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Watch your mouth...

post #1 of 19
Thread Starter 
when you are around airplanes at an airport. Say and do the wrong things and you will get shot dead.

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post #2 of 19
Probably more to this than a loose tongue. My guess is this poor guy had problems in the dome. Need to wait and see.
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post #3 of 19
If dudes with guns ask you to put your bag down after you claim you have a bomb, I'd suggest you follow instructions.
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post #4 of 19
That's terrible. If the man had mental illness, then
he wasn't really fit to travel.

It's appalling and inevitable in the current social state of information anxiety over terrorist activity.
post #5 of 19
It's incredibly unfortunate, but I understand that the air marshals did what they needed to do. Just terrible.

I guess that we now have to figure out how to keep this from happening again. How do we keep everyone safe without killing mental patients who haven't taken their medication?
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post #6 of 19
This is an unfortunate story. That's really sad.
post #7 of 19
I'm really surprized it took so long for this to happen!
Weirdos on the airplanes + undertrained FBI/ CIA/ DEA rejects = somebody gets shot dead.
There is a reason why either nobody should have a gun on an airplane or everybody should have one. The principle of power balance and deterrence.
post #8 of 19
Skatman,

People suffering from mental illness aren't weirdos. Their life is hard enough without healthy people being afraid of and typecasting them.

It sounds like the victim was frightened or agitated.

When that young Brazilian man was shot dead in our London underground system this summer, life stops momentarily. We might be able to pick up and continue as if nothing happened.

But it happens all the same.
post #9 of 19
[QUOTE]Originally posted by Justin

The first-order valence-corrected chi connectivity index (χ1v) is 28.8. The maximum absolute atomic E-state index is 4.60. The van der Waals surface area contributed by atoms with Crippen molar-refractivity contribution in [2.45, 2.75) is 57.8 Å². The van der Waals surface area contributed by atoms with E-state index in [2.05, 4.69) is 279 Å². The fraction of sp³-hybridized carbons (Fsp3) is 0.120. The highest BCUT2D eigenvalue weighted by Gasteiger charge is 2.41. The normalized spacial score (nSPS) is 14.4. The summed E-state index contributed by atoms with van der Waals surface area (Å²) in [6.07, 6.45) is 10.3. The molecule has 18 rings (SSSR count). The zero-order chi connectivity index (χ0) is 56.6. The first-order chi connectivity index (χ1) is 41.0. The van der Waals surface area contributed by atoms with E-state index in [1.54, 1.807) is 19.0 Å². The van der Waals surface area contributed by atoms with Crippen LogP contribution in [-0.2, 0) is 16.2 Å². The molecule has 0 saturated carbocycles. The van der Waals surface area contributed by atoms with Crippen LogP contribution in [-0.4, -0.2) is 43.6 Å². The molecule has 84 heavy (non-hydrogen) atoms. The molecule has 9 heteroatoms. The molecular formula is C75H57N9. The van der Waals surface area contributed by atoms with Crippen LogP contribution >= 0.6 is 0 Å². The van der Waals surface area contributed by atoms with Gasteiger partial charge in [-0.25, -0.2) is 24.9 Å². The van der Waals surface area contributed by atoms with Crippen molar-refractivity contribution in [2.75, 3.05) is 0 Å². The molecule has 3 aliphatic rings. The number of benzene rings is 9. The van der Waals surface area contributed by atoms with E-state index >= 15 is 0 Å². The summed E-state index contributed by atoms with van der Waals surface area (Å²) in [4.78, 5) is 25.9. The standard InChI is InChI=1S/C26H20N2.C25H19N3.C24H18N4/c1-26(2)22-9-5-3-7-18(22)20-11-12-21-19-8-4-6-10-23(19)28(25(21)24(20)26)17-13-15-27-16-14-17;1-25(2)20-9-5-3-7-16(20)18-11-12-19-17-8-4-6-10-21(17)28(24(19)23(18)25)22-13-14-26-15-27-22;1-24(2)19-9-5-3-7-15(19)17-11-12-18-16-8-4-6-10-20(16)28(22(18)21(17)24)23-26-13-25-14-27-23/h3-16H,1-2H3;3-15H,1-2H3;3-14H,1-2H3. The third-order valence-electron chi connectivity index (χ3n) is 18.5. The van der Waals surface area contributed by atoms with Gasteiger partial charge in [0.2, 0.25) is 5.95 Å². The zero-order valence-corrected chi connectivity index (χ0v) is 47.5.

[B]Skatman,

People suffering from mental illness aren't weirdos.
[quote]

What's a definition of a "weirdo" then? And how do you know when someone is mentally ill?
post #10 of 19
I think teams of such marshals should be equiped with both lethal and non leathal weapons... in cases like this a shot from a dart gun would have subdued the individual... if he continued to make threats or act in a hostile manner, then his murder would be completely justfied...
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post #11 of 19
[QUOTE]Originally posted by skatman
[B][QUOTE]Originally posted by Justin
Skatman,

People suffering from mental illness aren't weirdos.
Quote:

What's a definition of a "weirdo" then? And how do you know when someone is mentally ill?

Aren't you the one who used the term. What is your definition of weirdo?
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post #12 of 19
Quote:
Originally posted by hardeeharhar
I think teams of such marshals should be equiped with both lethal and non leathal weapons...

Yeah, why don't these guys have tasers? Police use them VERY effectively all the time.
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post #13 of 19
Quote:
Originally posted by hardeeharhar
I think teams of such marshals should be equiped with both lethal and non leathal weapons... in cases like this a shot from a dart gun would have subdued the individual... if he continued to make threats or act in a hostile manner, then his murder would be completely justfied...

Exactly. You can shoot someone with a pistol and they can still function most of the time, like reach in their bag and 'push the button' or whatever you think they were going to do. A taser or something similar will instantly cause them to go into convultions ceasing whatever activity they were planning on doing. Then you have a living suspect that you could question or let go when you realize they have a mental illness or some other reason for behaving odd.